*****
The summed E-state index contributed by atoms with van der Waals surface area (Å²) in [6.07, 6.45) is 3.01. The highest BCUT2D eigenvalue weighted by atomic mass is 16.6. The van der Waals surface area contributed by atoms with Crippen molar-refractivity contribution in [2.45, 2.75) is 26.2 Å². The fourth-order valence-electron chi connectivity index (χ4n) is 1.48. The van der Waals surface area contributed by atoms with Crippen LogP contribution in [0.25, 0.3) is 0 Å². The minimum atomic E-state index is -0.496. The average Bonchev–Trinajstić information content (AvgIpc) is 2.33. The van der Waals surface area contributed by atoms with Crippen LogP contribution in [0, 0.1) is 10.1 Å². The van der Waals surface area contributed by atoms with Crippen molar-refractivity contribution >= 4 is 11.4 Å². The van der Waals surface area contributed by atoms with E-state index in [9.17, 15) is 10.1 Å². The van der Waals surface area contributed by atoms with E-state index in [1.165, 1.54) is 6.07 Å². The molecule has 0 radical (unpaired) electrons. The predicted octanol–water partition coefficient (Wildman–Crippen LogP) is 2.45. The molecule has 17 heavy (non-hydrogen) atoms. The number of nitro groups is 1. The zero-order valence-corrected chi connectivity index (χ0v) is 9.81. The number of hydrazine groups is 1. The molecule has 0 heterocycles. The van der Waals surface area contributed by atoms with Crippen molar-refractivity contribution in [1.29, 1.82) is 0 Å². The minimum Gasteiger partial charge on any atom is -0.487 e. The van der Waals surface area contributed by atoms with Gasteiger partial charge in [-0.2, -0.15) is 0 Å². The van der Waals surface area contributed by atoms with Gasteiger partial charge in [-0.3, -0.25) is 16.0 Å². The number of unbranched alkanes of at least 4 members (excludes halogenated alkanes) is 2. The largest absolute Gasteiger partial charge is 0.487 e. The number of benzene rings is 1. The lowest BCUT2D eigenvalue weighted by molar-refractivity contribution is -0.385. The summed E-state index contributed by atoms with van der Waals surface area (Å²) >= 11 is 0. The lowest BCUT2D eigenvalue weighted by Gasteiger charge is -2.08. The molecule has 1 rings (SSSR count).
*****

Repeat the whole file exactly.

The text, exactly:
The summed E-state index contributed by atoms with van der Waals surface area (Å²) in [6.07, 6.45) is 3.01. The highest BCUT2D eigenvalue weighted by atomic mass is 16.6. The van der Waals surface area contributed by atoms with Crippen molar-refractivity contribution in [2.45, 2.75) is 26.2 Å². The fourth-order valence-electron chi connectivity index (χ4n) is 1.48. The van der Waals surface area contributed by atoms with Crippen LogP contribution in [0.25, 0.3) is 0 Å². The minimum atomic E-state index is -0.496. The average Bonchev–Trinajstić information content (AvgIpc) is 2.33. The van der Waals surface area contributed by atoms with Crippen LogP contribution in [0, 0.1) is 10.1 Å². The van der Waals surface area contributed by atoms with Crippen molar-refractivity contribution >= 4 is 11.4 Å². The van der Waals surface area contributed by atoms with E-state index in [9.17, 15) is 10.1 Å². The van der Waals surface area contributed by atoms with E-state index in [1.165, 1.54) is 6.07 Å². The molecule has 0 radical (unpaired) electrons. The predicted octanol–water partition coefficient (Wildman–Crippen LogP) is 2.45. The molecule has 17 heavy (non-hydrogen) atoms. The number of nitro groups is 1. The zero-order valence-corrected chi connectivity index (χ0v) is 9.81. The number of hydrazine groups is 1. The molecule has 0 heterocycles. The van der Waals surface area contributed by atoms with Crippen molar-refractivity contribution in [1.29, 1.82) is 0 Å². The minimum Gasteiger partial charge on any atom is -0.487 e. The van der Waals surface area contributed by atoms with Gasteiger partial charge in [-0.2, -0.15) is 0 Å². The van der Waals surface area contributed by atoms with Gasteiger partial charge in [-0.3, -0.25) is 16.0 Å². The number of unbranched alkanes of at least 4 members (excludes halogenated alkanes) is 2. The largest absolute Gasteiger partial charge is 0.487 e. The number of benzene rings is 1. The lowest BCUT2D eigenvalue weighted by molar-refractivity contribution is -0.385. The summed E-state index contributed by atoms with van der Waals surface area (Å²) >= 11 is 0. The lowest BCUT2D eigenvalue weighted by Gasteiger charge is -2.08. The molecule has 1 rings (SSSR count).